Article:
The New Substances program accommodates the use of NAMs to meet technical information requirements prescribed by the New Substances Notification Regulations (Chemicals and Polymers) (see section 8.4 of the Guidance Document for the Notification and Testing of New Substances: Chemicals and Polymers). In a chemical risk assessment, NAM data may be substituted in place of traditional data when the NAM is determined to provide a scientifically valid measure of the endpoint under investigation that is deemed sufficient for the purposes of the risk assessment. NAMs at earlier stages of standardization and validation can be used to identify data gaps and provide mechanistic information as part of a weight-of-evidence-approach.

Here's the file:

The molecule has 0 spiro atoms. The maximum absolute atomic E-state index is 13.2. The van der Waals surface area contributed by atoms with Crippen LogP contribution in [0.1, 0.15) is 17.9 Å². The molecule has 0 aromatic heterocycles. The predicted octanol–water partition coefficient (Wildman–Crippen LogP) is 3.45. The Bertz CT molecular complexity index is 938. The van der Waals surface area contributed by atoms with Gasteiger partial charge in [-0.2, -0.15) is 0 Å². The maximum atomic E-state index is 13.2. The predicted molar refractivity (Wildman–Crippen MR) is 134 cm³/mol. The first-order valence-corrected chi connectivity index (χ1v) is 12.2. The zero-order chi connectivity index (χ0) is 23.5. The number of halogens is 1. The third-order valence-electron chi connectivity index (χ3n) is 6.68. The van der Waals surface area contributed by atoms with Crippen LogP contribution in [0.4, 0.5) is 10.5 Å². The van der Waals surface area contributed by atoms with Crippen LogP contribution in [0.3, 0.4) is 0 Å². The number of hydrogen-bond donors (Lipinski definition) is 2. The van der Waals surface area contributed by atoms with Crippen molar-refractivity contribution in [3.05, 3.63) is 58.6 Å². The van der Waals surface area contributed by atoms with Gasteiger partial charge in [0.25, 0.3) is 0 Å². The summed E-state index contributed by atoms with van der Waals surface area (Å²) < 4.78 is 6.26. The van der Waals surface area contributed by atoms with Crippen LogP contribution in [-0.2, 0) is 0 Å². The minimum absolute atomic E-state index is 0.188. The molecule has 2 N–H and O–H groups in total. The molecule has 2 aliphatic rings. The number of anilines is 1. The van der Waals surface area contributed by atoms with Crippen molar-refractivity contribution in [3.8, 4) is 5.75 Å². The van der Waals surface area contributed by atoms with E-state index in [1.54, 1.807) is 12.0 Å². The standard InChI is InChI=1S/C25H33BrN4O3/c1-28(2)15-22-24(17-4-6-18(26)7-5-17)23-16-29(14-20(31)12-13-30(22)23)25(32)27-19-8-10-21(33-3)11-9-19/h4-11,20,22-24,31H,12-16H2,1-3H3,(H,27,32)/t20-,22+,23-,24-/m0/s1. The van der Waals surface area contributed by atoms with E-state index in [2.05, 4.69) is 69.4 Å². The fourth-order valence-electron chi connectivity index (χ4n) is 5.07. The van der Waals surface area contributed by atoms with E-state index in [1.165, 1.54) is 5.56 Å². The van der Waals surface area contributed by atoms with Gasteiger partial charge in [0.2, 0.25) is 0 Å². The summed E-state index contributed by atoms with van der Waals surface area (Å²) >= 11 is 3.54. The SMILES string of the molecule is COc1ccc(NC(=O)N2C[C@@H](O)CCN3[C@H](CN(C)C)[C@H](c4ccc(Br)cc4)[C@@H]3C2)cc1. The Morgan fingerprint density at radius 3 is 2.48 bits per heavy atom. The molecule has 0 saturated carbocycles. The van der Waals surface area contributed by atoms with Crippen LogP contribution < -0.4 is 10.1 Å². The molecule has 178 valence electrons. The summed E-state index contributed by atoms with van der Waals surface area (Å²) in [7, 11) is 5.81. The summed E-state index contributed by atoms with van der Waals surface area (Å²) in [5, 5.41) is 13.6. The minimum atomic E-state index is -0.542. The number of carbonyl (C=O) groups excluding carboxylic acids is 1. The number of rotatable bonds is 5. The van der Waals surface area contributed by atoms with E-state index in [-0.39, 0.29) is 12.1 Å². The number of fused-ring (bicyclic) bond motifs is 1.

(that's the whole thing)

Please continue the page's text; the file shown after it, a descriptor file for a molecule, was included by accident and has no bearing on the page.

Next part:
For the Existing Substances Program, data generated from NAM-based approaches were increasingly used to support grouping and read-across, prioritization, and assessment of the potential for risk from data-poor substances under the CMP. NAMs that are starting to be used for prioritization and assessment of existing substances under CEPA 1999 are described in science approach documents (SciADs). For example, a human health SciAD describes an approach to convert a concentration that causes an effect in exposed cells (bioactivity) to a dose expected to cause an effect in humans using non-animal and high-throughput computational methods. The resulting human equivalent dose (or point-of-departure) is then compared with the human exposure estimate for that chemical, and the ratio between these numbers (that is, the bioactivity-exposure ratio) presents a quantitative risk-based approach that can serve as a protective surrogate in the absence of traditional hazard data. This provides a promising approach for chemical prioritization and screening level assessment that does not require the use of animals. On the environmental side, a SciAD describes the Ecological Risk Classification (ERC) approach for prioritizing organic substances (version 2.0, also called ERC2). The ERC2 approach is a high-throughput approach that integrates data across various NAMs with traditional animal data in order to prioritize substances and classify potential ecological risk (additional information is available on the ERC Approach fact sheet).